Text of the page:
Specific errors: Names

I mentioned earlier that one very common error code in spreadsheets is what I’ll call the “name error”. In this post I’ll cover the definition of the error, what it looks like in various spreadsheet programs, and some simple techniques for fixing it.

In technical terms, this error occurs whenever you tell a spreadsheet to use a name that you haven’t already defined. That said, there’s really two ways to get this error. I suppose you could call them sins of omission, and sins of commission.

The “omission” type is like asking a five-year-old for the budget. It’s never been taught what a budget is, so has no way to know what you’re asking for. That’s like typing “=budget”; when you haven’t yet defined the name. You “omitted” defining the name before asking for it.

The “commission” type is slightly more subtle. Imagine writing an email to someone and asking for the “bdget”. There would really be no need to write a second email saying “whoops, I meant budget” because you’re working with someone sentient. Assuming they speak English reasonably well they can figure out what you meant. Computers, however, are NOT sentient. Therefore if you “commit” a typo and enter “=bdget” into a spreadsheet it’ll be as confused as a human would be if you asked them for the “g7et35” (that’s “budget” if you’re a touch-typist with your fingers a row above where they’re supposed to be.)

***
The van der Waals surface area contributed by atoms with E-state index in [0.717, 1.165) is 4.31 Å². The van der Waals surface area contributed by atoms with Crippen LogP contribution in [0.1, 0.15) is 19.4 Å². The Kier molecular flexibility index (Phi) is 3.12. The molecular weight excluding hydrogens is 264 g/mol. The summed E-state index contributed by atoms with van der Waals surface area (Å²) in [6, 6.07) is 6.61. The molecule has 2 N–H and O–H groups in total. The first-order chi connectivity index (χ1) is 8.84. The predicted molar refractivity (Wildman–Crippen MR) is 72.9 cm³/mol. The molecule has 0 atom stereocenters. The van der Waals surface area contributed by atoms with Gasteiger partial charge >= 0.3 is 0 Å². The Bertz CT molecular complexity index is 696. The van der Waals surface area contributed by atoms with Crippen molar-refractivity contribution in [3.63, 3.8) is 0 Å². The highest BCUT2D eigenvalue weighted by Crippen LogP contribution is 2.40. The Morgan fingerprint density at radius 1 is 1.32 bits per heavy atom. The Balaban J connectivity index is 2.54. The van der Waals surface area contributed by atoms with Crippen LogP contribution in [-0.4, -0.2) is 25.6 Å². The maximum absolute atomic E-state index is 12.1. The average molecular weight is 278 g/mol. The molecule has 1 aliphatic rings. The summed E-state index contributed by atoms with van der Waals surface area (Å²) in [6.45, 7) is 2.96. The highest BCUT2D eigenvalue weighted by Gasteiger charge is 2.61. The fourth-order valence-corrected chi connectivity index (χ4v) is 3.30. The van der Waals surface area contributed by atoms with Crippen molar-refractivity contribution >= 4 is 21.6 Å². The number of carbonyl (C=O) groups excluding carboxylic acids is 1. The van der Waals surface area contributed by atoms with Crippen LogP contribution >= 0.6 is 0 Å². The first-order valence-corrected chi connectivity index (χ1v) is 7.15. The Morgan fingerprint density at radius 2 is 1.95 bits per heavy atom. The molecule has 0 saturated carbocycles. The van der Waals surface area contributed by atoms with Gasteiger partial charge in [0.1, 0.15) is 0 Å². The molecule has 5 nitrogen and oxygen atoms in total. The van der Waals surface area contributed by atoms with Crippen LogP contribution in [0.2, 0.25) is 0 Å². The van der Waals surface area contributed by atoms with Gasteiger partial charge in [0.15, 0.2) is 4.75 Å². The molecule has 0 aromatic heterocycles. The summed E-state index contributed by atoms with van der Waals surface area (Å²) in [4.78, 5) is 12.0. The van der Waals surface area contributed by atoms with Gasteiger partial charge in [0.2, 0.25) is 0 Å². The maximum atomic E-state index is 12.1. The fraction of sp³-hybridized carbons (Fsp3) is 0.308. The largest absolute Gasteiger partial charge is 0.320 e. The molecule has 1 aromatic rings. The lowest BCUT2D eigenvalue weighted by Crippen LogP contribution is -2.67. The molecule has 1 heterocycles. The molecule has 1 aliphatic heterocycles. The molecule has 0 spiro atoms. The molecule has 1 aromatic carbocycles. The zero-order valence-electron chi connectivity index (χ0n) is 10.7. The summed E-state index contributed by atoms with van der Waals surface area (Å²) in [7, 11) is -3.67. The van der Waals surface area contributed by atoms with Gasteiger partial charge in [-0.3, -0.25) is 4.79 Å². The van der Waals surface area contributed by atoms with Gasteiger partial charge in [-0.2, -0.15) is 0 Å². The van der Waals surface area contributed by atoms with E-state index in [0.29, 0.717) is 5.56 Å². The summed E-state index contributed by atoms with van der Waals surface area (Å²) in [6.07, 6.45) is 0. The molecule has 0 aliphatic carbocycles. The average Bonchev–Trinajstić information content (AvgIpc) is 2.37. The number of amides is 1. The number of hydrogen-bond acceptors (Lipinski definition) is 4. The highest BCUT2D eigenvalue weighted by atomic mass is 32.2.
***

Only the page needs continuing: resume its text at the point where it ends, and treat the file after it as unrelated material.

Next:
In Excel 97 and 2007, and in Google Spreadsheet and OpenOffice Calc, the error code that appears is #NAME? This error code appears in the cell, where you would normally see the result. You can’t see it in the formula bar, and it doesn’t tell you which bit of the formula is causing the problem.

In Microsoft Works Spreadsheet you get a popup window that says, “The formula contains an error. Click OK to return to the formula and correct it.”

So, now that you’ve got a “name error”, and you know what it means, how do you fix it? The steps below will allow you to identify the problem.

  1. Look at the formula. You can see it by either looking at the formula bar or by clicking inside the cell itself.
  2. Make a list of all the names you used. If there’s only a few, then a mental list is fine. Otherwise it might be good to make a copy of the formula and paste it into a word processor, then delete everything that isn’t a name and put everything that IS a name on its own line. Remember that if you typo’d “b2” as “b” that counts as a name! So does using an x instead of a * for multiplication.
  3. Look up each name in the list in the list of defined names. If you find any that aren’t defined, there are two possibilities. Possibility one is that you just hadn’t defined it yet, in which case you simply need to define it. Possibility two is that you had defined it under a different name, such as “length” vs “pages” when talking about books. In this case you need to decide whether to correct the name in the formula or define a second name for the same set of cells.
  4. If every name in your list is defined, double-check the spelling of each one. Did you type “bdget” instead of “budget”, or “titles” instead of “title”? This is part of why it’s good to keep the names as short as possible while still being sensible, even if the program allows you to make them infinitely long. After all, do you want to try to spot the typo in “supercalifragilisticexpialidocious”?